Throughout history wetlands have been integral to human survival and development. How? Simple: Wetlands are life – food, water, fibre. We depend on them – people, business and nature. Yet they are highly threatened. Globally the world has lost more than 54% of its wetlands and this loss has accelerated by four times in the last 70 years. People and businesses impact wetlands, creating problems of water scarcity, excessive floods and pollution. So what does this mean for our future?
Imagine you are a fisherman (or woman)
You live along a coast where you earn your income fishing. Naturally, you and your family eat a lot of fish. More importantly, your daily catch is sold to the market, and that is how you survive. Along the coast where you fish everyday are trees which protect the coast from storm surges and large waves and are a nursery for fish, providing shelter from predators. When they mature, you catch them. Without these trees, more commonly known as mangroves, people and nature are left unprotected.
One day, the government approves an economic development plan to boost tourism along the coast. The mangroves are cut down and within a decade, your fish are gone and hotels line the coast. Since you can no longer fish, you get a job in tourism.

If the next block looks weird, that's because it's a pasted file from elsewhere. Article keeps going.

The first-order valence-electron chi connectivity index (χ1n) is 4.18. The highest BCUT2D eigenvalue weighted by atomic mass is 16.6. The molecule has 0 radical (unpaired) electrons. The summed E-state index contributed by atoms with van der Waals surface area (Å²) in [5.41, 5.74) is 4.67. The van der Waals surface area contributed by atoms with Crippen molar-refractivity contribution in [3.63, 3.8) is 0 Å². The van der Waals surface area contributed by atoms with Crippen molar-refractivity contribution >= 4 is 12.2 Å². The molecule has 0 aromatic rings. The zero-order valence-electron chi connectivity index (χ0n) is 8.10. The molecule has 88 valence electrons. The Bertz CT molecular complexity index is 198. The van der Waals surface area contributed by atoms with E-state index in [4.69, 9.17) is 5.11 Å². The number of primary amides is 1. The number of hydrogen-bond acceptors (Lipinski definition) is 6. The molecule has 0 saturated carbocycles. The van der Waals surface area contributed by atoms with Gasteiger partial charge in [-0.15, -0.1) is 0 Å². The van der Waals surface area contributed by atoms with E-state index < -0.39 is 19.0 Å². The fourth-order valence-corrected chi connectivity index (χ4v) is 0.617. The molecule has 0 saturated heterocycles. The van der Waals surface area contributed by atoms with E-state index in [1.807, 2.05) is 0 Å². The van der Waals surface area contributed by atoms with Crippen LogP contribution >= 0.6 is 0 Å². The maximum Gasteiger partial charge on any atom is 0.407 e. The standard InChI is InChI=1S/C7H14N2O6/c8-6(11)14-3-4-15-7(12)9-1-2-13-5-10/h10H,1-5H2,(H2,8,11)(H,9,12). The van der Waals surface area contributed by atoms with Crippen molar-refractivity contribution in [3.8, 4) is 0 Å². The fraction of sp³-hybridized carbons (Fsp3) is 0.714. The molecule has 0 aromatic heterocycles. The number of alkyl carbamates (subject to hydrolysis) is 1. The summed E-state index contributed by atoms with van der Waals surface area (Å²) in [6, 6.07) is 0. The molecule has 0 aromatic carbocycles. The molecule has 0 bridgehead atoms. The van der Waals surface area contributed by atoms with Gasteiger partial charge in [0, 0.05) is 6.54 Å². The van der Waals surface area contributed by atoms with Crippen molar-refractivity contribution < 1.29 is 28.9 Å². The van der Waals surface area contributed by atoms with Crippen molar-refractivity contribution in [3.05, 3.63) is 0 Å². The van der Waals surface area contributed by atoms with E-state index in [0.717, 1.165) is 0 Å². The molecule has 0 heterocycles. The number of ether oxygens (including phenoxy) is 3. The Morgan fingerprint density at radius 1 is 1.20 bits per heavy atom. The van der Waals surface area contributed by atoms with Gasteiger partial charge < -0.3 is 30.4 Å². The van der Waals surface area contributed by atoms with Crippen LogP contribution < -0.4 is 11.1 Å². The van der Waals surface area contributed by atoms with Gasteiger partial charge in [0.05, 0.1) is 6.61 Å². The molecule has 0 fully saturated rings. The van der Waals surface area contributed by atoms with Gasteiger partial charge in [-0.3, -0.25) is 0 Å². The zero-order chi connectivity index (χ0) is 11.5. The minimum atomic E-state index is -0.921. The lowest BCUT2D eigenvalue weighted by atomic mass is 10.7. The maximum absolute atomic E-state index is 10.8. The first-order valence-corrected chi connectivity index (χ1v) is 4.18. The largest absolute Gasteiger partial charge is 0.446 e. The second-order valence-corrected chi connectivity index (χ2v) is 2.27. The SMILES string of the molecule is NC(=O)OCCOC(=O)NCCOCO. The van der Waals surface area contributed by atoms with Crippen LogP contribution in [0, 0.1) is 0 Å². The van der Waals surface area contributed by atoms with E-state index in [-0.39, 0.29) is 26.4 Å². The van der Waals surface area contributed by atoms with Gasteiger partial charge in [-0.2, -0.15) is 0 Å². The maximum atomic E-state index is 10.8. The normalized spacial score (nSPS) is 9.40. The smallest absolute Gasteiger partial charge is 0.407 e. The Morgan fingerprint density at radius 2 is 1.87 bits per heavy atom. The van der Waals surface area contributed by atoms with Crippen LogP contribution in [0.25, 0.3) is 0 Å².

Over the years storms along the coast have increased and the seawall protecting the hotels has burst more than once, flooding waterfront properties. Waves, often metres high, flood the land. In time, panic increases and tourism declines.
Now the land is lost to the sea, and both fishing and tourism are no longer viable options.
Wetlands for our Future
This is not just a hypothetical example. Globally, half of all mangrove forests have been lost since the mid-twentieth century, with one-fifth since 1980. Unless this trend is reversed and mangrove coasts are protected and restored, for most coastal families, this will be their reality.
Mangroves, and other wetlands, provide a basis for local food security and livelihoods that can be of national and even regional economic significance. Restoring them brings back coastal protection and provides a sustainable base for fisheries and tourism.
This is why we care about wetlands and why we work towards safeguarding and restoring them for our future. This February 2nd, support our work by getting involved or with a donation. Happy World Wetlands Day and please, share the story!
Spalding et al. 2010
Davidson, Nick C. (2014). How much wetland has the world lost? Long-term and recent trends in global wetland area. Marine and Freshwater Research 65, 934–941.